It happened about twelve years ago in the midst of a Pike’s Perk coffee shop. I was drinking my first cup of the day when Russ Peters, the middle school assistant principal in charge of athletics, entered. I greeted him from my table with a “Good morning, Russ!” He looked at me and said, “Hey Coach! Do you coach football?”

I didn’t! I had coached basketball at the school for a couple of years, worked well with the players, and so the administration kept asking me to return. But football…no!

The school had encountered the problem of hiring football coaches each year for the past several. “Russ, didn’t you have this problem last year?” He hung his head and nodded.

And that was my interview for the position. I agreed to coach football for the middle school, but I told him, “You just need to understand that I’m a basketball coach who just happens to be standing on a football field!”

Now twelve years later I’m still coaching football at the same school. Another season has started just like the others before it- players of all sizes…players who aren’t sure which is the front of their practice pants and which is the back…players who think their helmet is too tight…players who have played for several years…players who have never played a lick…players who have played Madden on their game system at home, and think that tackling a steamrolling running back will be just like that…players who have never worn a jock strap…and players who leave parts of their equipment as a trail behind them like Hansel and Gretel’s bread crumbs.

And in the midst of these seventh grade boys who are still more clueless than clued in we have to teach them football terminology, a play calling system, passing routes, defensive formations, figure out who can catch versus who can’t catch a cold, assemble special teams, teach them how to tackle, try to keep a new kid the size of Tiny Tim how to not get killed or maimed, and equip each of them in a way that makes them look like a football player, not someone who has arranged his football wardrobe off leftover garage sale clothing.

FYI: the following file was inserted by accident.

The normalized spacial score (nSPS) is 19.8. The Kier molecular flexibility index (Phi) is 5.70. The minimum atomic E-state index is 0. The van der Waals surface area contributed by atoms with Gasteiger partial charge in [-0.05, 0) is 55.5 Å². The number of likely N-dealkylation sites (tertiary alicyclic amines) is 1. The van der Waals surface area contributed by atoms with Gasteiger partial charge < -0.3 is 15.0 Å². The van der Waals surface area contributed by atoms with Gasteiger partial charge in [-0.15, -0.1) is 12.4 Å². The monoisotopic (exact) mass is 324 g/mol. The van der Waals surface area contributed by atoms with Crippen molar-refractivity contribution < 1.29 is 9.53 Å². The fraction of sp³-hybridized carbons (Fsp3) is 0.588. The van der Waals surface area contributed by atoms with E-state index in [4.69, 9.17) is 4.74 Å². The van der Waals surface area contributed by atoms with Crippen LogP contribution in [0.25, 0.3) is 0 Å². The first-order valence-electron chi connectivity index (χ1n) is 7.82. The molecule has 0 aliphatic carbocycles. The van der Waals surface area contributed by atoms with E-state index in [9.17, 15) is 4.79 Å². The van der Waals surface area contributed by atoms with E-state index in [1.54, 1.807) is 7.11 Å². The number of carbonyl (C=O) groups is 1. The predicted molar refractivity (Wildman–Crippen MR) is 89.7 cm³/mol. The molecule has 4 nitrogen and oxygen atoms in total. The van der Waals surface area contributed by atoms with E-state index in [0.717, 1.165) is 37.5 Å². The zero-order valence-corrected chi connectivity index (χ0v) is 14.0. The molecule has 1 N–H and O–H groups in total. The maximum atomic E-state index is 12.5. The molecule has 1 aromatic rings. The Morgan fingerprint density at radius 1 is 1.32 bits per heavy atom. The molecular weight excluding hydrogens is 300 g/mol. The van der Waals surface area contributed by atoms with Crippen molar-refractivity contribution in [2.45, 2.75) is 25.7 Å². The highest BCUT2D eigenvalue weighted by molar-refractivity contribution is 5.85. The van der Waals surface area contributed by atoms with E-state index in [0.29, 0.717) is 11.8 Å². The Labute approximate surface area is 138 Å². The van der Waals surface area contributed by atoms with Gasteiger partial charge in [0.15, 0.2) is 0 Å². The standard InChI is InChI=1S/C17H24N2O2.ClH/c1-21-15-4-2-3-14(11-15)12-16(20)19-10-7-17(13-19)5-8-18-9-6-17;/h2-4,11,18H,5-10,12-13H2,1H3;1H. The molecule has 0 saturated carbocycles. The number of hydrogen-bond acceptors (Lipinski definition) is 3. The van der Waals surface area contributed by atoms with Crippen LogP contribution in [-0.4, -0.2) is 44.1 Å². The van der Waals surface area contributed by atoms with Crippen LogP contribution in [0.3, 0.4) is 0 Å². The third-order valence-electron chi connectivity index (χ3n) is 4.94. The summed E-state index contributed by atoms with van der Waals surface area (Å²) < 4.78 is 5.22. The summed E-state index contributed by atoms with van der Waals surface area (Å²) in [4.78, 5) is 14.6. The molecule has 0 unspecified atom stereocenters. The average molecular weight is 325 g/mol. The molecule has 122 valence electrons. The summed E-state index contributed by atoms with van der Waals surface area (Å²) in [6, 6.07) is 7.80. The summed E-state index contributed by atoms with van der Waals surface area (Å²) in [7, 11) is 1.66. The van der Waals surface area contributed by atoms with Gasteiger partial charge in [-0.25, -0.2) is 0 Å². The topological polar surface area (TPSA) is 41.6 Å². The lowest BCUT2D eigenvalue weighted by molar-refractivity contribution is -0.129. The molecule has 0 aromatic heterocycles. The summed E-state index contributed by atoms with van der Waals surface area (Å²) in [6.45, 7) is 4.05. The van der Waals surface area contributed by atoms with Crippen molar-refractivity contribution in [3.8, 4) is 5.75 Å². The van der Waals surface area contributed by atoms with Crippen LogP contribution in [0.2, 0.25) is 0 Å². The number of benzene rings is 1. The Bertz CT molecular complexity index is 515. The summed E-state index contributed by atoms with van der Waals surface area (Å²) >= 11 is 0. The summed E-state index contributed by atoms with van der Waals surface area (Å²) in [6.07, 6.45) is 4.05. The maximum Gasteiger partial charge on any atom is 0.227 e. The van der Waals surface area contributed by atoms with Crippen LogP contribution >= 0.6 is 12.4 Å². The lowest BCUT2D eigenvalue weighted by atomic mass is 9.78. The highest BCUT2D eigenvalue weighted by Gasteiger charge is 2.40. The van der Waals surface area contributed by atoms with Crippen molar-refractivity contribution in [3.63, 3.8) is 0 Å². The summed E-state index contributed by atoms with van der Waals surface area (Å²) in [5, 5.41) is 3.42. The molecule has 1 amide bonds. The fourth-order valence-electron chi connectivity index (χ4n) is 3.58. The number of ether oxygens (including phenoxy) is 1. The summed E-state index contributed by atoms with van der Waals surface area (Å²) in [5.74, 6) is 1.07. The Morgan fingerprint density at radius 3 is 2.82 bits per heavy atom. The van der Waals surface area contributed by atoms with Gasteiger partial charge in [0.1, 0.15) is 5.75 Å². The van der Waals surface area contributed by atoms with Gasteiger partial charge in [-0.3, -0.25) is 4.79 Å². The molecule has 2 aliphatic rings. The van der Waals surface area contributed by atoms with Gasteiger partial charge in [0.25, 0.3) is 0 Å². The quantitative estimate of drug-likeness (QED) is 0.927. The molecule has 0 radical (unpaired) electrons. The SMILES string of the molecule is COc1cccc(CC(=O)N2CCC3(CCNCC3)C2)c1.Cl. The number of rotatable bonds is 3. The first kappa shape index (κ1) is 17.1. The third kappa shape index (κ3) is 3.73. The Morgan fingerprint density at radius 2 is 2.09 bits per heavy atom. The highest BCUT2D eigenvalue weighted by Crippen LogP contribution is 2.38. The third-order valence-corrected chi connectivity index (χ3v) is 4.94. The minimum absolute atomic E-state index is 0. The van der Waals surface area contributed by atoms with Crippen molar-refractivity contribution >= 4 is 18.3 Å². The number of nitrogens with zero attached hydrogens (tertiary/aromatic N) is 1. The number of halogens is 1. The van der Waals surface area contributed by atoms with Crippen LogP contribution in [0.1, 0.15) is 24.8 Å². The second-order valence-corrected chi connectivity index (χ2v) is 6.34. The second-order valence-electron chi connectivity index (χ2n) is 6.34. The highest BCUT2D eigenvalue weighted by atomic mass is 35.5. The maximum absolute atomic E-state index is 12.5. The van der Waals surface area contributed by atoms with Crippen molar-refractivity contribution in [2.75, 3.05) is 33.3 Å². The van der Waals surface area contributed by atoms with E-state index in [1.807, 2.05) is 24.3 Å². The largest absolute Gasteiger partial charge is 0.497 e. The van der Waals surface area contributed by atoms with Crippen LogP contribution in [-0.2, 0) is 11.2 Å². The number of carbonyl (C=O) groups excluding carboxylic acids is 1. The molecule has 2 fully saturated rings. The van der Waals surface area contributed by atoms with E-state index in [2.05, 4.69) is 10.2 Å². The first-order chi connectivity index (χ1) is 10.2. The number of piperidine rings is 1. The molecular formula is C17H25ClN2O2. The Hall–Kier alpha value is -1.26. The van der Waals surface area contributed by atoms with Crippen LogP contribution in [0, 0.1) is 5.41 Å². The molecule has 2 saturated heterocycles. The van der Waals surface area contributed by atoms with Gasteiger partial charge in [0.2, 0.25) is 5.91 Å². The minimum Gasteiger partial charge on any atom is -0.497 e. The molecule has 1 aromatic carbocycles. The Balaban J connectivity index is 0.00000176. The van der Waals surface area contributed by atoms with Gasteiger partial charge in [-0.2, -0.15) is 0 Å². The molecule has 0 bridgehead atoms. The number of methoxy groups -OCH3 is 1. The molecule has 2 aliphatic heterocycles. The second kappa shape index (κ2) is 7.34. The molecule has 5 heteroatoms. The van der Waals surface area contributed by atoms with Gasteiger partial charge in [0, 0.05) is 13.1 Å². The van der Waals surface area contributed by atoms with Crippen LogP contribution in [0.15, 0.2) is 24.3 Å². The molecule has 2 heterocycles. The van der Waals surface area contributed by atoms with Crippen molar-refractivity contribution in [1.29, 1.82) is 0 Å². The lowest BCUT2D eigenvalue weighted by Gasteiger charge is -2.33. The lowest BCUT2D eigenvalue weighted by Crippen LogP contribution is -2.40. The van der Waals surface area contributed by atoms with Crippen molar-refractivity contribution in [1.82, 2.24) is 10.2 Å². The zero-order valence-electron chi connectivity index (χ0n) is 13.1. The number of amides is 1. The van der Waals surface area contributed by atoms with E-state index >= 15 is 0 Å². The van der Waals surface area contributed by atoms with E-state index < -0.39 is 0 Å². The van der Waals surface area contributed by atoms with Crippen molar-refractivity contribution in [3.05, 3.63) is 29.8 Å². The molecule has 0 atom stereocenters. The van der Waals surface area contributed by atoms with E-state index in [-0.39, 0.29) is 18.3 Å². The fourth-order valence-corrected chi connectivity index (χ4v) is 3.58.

My fellow coach, Coach Achor, and I see ourselves as teachers, encouragers, discipline instructors, role models, protectors, counselors, and coaches. Part of middle school football coaching is about the game, and the rest is about being like a shepherd who the sheep follow and trust.

Yesterday we taught them a couple of offensive plays out of a basic formation. “Spread Right Rocket 28”, and “Spread Left Laser 49”. Two basic plays! It took fifteen minutes to get all of them…okay, most of them…to understand. The quarterback would hand off to the wrong running back, the running back would fail to go in motion, the wrong running back would go in motion, the running back would run the wrong way, the quarterback wouldn’t hand the ball off to anybody…fifteen minutes to get two plays right!

I have to remind myself that students learning how to read didn’t start off reading The Iliad. There had to be a lot of “Dick, Jane, and Sally” reading times before beginners could go on.

Today will be the first day in full pads for most of them. Some will look impressive, and others will cause us to chuckle.

We will seek to have them take a few more steps up the “understanding ladder” today, and as coaches we will seek to learn more of their names. Right now I’ve got a Number 76 who is 4’6” and weighs sixty-five pounds. Learning his name won’t make him any bigger, but it will let him know that i know who he is.

And the ultimate privilege for Coach Achor and myself is that the players know who we are and they call us that name that we are privileged to have: Coach!